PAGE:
Sea Launch Orbits Eutelsat-70B Satellite
The Sea Launch consortium has successfully launched its Zenit-3SL carrier rocket with the Eutelsat-70B satellite from the Odyssey Launch Platform in the Pacific Ocean, Sea Launch reported on Monday, according to RIA Novosti.
“The Zenit-3SL rocket carrying the spacecraft lifted off at 12:43:59 Pacific Standard Time [PST] on Monday, December 3rd [20:43:59 GMT] from the launch platform, positioned at 154 degrees West longitude in the Pacific Ocean,” the company said in a statement on its website.
“One hour and six minutes later, the Block DM-SL upper stage inserted the satellite, weighing 5,210 kilograms [11,485 lbs.] and built by Astrium, an EADS company, into geosynchronous transfer orbit, on its way to a final orbital position at 70.5 degrees East longitude,” it said. EADS is an acronym for the European Aeronautic Defense and Space Company.
Eutelsat-70B will replace the Eutelsat-70A satellite in geostationary orbit.
The launch date was earlier moved 24 hours due to the delayed arrival of the Odyssey platform to the launch site.
According to Sea Launch, the new satellite will provide a range of professional services, including government applications, broadband access and video exchanges in Europe, Africa and Central and Southeast Asia.
Sea Launch carries out rocket launches from floating platform Odyssey at its equatorial launch site in the international waters of the Pacific Ocean.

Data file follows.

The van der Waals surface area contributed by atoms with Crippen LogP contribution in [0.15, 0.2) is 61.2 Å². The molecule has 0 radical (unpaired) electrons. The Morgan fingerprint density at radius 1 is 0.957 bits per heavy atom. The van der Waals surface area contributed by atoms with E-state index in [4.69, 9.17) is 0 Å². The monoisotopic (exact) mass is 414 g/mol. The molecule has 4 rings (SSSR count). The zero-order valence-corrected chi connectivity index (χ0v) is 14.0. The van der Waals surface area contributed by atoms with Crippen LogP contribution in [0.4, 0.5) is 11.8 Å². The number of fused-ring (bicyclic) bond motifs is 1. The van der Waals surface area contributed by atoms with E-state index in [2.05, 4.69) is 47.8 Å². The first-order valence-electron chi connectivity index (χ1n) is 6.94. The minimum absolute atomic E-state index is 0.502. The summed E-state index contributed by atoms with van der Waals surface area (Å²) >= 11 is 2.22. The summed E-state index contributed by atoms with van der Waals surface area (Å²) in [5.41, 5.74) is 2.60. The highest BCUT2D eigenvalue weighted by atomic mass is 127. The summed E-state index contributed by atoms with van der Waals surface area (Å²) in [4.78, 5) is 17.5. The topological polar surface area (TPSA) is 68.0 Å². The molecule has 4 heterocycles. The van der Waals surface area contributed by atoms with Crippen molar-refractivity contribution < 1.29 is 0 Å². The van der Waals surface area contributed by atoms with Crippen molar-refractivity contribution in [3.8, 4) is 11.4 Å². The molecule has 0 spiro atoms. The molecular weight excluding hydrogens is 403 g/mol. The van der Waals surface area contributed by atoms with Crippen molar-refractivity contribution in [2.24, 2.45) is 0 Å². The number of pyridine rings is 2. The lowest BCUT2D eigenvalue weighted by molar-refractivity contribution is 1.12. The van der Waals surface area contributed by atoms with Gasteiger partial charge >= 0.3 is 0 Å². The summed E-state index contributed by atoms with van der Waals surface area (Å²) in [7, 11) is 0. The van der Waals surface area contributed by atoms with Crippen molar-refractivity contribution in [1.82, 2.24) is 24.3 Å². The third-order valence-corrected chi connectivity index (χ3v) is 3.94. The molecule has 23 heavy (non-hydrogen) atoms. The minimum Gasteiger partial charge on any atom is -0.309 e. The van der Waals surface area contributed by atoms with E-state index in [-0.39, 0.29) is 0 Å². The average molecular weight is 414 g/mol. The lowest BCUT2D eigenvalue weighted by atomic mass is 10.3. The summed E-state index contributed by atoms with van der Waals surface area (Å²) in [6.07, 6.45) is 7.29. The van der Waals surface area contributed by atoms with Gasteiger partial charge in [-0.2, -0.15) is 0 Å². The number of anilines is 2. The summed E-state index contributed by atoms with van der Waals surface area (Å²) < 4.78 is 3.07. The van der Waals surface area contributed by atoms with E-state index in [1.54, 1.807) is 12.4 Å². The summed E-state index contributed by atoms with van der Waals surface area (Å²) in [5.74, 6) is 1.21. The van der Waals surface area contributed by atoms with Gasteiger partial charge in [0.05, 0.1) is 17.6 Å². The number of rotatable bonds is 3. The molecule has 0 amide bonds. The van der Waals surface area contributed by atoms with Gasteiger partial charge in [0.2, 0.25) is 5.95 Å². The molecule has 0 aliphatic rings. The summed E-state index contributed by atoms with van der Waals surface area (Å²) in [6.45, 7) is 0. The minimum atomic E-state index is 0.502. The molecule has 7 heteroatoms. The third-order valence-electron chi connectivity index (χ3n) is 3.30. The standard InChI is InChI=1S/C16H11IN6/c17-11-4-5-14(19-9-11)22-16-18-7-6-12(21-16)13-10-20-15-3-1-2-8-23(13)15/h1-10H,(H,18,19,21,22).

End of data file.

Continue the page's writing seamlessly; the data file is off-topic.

The Sea Launch system offers the most direct and cost-effective route to geostationary orbit for commercial communications satellites, providing diversity of supply, affordability and flexibility for the industry's satellite operators.
It uses reliable Ukrainian-built Zenit-3SL carrier rockets with Russian DM boosters to deliver satellites into orbit.
Sea Launch AG was formed in 1995 as a consortium of four companies from Norway, Russia, Ukraine and the United States, and managed by U.S. Boeing. It resumed operations last year after a 30-month hiatus that saw passage through U.S. Chapter 11 bankruptcy, change of ownership from Boeing to Russia’s Energia space company and a move from California to Switzerland.
The company has conducted over 30 launches so far. Two of them resulted in failure and one was abortive.